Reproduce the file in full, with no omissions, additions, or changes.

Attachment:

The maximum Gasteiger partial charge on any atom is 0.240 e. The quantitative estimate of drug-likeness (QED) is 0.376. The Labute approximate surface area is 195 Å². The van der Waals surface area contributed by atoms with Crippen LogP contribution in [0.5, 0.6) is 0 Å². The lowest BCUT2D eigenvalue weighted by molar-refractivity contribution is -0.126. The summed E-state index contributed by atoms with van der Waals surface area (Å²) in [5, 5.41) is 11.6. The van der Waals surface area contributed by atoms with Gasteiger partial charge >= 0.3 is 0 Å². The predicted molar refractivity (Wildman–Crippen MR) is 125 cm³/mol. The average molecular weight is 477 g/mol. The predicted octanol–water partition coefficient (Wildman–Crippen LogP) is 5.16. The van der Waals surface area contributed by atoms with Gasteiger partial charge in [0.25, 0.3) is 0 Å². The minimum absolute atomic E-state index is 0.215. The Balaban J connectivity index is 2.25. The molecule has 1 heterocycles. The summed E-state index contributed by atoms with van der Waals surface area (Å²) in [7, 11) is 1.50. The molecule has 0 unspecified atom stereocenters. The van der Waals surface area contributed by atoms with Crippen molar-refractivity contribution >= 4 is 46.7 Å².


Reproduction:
The maximum Gasteiger partial charge on any atom is 0.240 e. The quantitative estimate of drug-likeness (QED) is 0.376. The Labute approximate surface area is 195 Å². The van der Waals surface area contributed by atoms with Crippen LogP contribution in [0.5, 0.6) is 0 Å². The lowest BCUT2D eigenvalue weighted by molar-refractivity contribution is -0.126. The summed E-state index contributed by atoms with van der Waals surface area (Å²) in [5, 5.41) is 11.6. The van der Waals surface area contributed by atoms with Gasteiger partial charge >= 0.3 is 0 Å². The predicted molar refractivity (Wildman–Crippen MR) is 125 cm³/mol. The average molecular weight is 477 g/mol. The predicted octanol–water partition coefficient (Wildman–Crippen LogP) is 5.16. The van der Waals surface area contributed by atoms with Gasteiger partial charge in [0.25, 0.3) is 0 Å². The minimum absolute atomic E-state index is 0.215. The Balaban J connectivity index is 2.25. The molecule has 1 heterocycles. The summed E-state index contributed by atoms with van der Waals surface area (Å²) in [7, 11) is 1.50. The molecule has 0 unspecified atom stereocenters. The van der Waals surface area contributed by atoms with Crippen molar-refractivity contribution >= 4 is 46.7 Å².